Systemic Enzyme Therapy For Arthritis:How To Heal Like Superman

What nutritional supplements do you usually use when you’re in some sort of pain? When a joint hurts or when you’ve just worked out too much, what supplements do you look to? The popular answer is “none” followed up by “some sort of NSAIDS”. NSAIDS are anti-inflammatory pills such as Advil. Not surprisingly, the one response I  almost never hear is “enzymes”.

Enzyme therapy is still a secret of elite athletes and progressive doctors mostly due to education and awareness levels and the cost of the most well known enzyme complex,Wobenzymes. Fortunately for you and I, there are cheaper options that work just as effectively.

How to recover and heal like a pro athlete

Inflammation is the underlining cause of numerous diseases such as joint pain, fat gain, heart disease,bowel disease, allergies, decreased thyroid health, poor skin, reduced reproductive function, respiratory health, urinary tract infection, prostrate health and increased duration of injury amongst other issues.

A complex process involving the body’s while blood cells which attempt to provide protection from foreign substances and infection. This is how the body deals with more common invaders such as yeast, bacteria, common viruses and most environmental chemicals. Inflammation, in the short term, is good. It is our bodies way of taking out the trash and spraying air freshener. Inflammation kickstarts the recovery process.

You never want to stop the inflammatory process, you just want to keep it at a normal level.

The underlining problem is that with today’s poor dieting habits that manage to keep insulin high, we trigger the inflammatory response in a never ending cycle. Your body begins to break itself down to the stop the process. We obviously don’t want that. That’s where enzyme therapy comes in. The faster you can heal the less pain you have and the less difficultly you’ll have moving and doing whatever it was that you did before you got hurt.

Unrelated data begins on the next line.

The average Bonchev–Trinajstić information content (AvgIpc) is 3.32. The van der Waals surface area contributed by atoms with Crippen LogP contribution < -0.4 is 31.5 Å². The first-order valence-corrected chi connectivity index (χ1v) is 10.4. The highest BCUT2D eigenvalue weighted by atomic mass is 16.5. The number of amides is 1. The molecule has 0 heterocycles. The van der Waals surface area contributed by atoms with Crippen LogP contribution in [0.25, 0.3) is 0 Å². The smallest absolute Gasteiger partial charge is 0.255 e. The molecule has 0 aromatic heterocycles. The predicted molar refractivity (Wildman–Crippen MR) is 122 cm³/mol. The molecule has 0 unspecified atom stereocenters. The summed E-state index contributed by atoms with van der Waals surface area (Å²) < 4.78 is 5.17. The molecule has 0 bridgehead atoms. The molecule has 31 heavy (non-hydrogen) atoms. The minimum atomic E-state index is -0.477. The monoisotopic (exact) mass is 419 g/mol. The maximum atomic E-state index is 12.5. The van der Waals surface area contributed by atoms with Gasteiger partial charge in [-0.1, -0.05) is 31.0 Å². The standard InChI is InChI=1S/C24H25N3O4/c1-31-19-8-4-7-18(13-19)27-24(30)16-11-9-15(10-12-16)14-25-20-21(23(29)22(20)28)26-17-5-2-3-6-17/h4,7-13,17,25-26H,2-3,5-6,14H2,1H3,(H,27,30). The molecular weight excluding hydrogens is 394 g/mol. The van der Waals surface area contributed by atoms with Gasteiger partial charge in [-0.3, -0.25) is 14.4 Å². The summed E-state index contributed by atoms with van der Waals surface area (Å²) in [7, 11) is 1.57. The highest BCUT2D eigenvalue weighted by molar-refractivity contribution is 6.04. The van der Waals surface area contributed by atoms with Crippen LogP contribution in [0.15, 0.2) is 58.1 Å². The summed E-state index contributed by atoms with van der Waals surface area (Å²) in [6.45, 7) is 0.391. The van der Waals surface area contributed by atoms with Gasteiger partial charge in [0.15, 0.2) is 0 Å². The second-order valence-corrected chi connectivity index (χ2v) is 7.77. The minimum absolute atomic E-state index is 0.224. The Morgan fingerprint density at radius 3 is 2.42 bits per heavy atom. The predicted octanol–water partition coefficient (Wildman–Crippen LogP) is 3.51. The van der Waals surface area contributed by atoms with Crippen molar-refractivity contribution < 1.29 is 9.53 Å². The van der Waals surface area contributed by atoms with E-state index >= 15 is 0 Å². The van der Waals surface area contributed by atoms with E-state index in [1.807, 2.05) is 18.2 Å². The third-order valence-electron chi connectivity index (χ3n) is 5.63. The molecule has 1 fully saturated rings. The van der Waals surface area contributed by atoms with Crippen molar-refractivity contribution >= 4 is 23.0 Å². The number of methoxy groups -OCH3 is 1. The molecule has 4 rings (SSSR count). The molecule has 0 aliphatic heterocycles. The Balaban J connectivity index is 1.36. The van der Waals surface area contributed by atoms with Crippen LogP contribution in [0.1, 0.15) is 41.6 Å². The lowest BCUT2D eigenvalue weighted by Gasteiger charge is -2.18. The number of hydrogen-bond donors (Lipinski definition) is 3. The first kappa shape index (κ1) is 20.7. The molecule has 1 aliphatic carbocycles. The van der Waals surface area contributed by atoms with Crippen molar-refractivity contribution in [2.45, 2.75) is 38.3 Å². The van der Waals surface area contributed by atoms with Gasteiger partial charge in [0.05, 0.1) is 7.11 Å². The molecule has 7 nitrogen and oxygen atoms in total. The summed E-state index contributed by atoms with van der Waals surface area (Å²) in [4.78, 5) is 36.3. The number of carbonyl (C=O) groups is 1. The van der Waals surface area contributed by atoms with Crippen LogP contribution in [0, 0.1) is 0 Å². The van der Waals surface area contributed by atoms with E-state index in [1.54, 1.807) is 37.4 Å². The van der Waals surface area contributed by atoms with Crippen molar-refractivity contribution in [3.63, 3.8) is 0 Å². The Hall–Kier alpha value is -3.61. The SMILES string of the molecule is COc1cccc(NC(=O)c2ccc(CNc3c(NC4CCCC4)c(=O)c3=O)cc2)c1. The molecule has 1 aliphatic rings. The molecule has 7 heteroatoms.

The science side of inflammation

Inflammation is regulated by signaling proteins know as cytokines. The signs of inflammation are redness, heat, pain, swelling and loss of function. You might already be familiar with one of the cytokins, TNF-Alpha. The chances that you or a loved one are on some type of TNF alpha blocker is pretty high considering that they are given for popular diseases such as IBS, IBD(inflammatory bowel disease), cancer, depression and Alzheimers. TNF-Alpha is a Th1, pro inflammatory, cytokine.

Uncontrolled and excessive Th1 cytokines program bodily tissue, muscle being one of them, for destruction and also increases the numerous systems of autoimmune diseases.

It’s important to know that once our immune system is triggered through either training, pain or improper nutrition then we’re going to start to slowly breaking down even if we didn’t just twist an ankle.

How enzyme therapy works

By ingesting enzymes the way that I’m going to describe below, you begin to bind the cytokines and remove them by activating a-2-macroglobulin proteins that increase the balance of Th1 and Th2, anti-inflammatory cytokines, and improve the function of the immune system.

Now at this point I’m sure that you’re thinking that the digestive enzymes that you typically buy are a waste. Not so fast. You need a specific blend of both plant and animal enzymes to make your immune system do what you want. A combination of both will reduce pain,swelling,inflammation, skin disease, lymph drainage, blood clots and overall clearance of environmental toxins.

Enzymes help the cells of your body to communicate and supports the cellular health of muscle tissue. Here’s a list of 17 degenerative, immune and physical conditions that enzyme therapy helps with.

  1. Enzymes aid in the breakdown and removal of immune compromising toxins that negatively impact joint health, circulatory regulation, skin health, liver performance, blood sugar balance and heart health.